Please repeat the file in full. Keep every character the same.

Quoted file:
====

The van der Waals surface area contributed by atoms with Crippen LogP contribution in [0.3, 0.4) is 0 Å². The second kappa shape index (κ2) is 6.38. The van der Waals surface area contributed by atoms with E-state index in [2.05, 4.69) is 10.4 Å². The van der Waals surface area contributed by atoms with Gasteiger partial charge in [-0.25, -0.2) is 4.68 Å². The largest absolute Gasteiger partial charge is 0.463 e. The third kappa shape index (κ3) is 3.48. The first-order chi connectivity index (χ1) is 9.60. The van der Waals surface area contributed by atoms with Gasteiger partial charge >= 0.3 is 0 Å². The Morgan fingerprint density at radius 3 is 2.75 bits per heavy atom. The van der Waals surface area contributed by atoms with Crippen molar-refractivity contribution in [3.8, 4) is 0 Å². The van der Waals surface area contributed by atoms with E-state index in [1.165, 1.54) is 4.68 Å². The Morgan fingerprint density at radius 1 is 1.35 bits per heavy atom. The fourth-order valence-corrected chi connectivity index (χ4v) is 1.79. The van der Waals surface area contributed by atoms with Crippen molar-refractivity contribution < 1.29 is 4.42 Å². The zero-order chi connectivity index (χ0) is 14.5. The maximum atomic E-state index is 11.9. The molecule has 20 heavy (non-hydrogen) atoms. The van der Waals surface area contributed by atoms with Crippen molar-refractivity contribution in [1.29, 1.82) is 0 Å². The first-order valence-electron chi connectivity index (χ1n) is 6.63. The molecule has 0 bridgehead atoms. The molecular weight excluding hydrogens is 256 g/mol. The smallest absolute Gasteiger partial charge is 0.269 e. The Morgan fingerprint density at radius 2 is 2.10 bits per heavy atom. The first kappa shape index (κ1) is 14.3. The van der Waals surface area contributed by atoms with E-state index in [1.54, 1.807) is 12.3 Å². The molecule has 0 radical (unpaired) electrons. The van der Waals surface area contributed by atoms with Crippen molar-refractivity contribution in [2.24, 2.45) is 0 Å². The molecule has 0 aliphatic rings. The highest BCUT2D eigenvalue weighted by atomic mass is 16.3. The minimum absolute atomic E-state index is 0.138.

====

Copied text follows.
The van der Waals surface area contributed by atoms with Crippen LogP contribution in [0.3, 0.4) is 0 Å². The second kappa shape index (κ2) is 6.38. The van der Waals surface area contributed by atoms with E-state index in [2.05, 4.69) is 10.4 Å². The van der Waals surface area contributed by atoms with Gasteiger partial charge in [-0.25, -0.2) is 4.68 Å². The largest absolute Gasteiger partial charge is 0.463 e. The third kappa shape index (κ3) is 3.48. The first-order chi connectivity index (χ1) is 9.60. The van der Waals surface area contributed by atoms with Gasteiger partial charge >= 0.3 is 0 Å². The Morgan fingerprint density at radius 3 is 2.75 bits per heavy atom. The van der Waals surface area contributed by atoms with Crippen molar-refractivity contribution in [3.8, 4) is 0 Å². The van der Waals surface area contributed by atoms with E-state index in [1.165, 1.54) is 4.68 Å². The Morgan fingerprint density at radius 1 is 1.35 bits per heavy atom. The fourth-order valence-corrected chi connectivity index (χ4v) is 1.79. The van der Waals surface area contributed by atoms with Crippen molar-refractivity contribution < 1.29 is 4.42 Å². The zero-order chi connectivity index (χ0) is 14.5. The maximum atomic E-state index is 11.9. The molecule has 20 heavy (non-hydrogen) atoms. The van der Waals surface area contributed by atoms with Crippen molar-refractivity contribution in [1.29, 1.82) is 0 Å². The first-order valence-electron chi connectivity index (χ1n) is 6.63. The molecule has 0 bridgehead atoms. The molecular weight excluding hydrogens is 256 g/mol. The smallest absolute Gasteiger partial charge is 0.269 e. The Morgan fingerprint density at radius 2 is 2.10 bits per heavy atom. The first kappa shape index (κ1) is 14.3. The van der Waals surface area contributed by atoms with E-state index in [1.54, 1.807) is 12.3 Å². The molecule has 0 radical (unpaired) electrons. The van der Waals surface area contributed by atoms with Crippen molar-refractivity contribution in [2.24, 2.45) is 0 Å². The molecule has 0 aliphatic rings. The highest BCUT2D eigenvalue weighted by atomic mass is 16.3. The minimum absolute atomic E-state index is 0.138.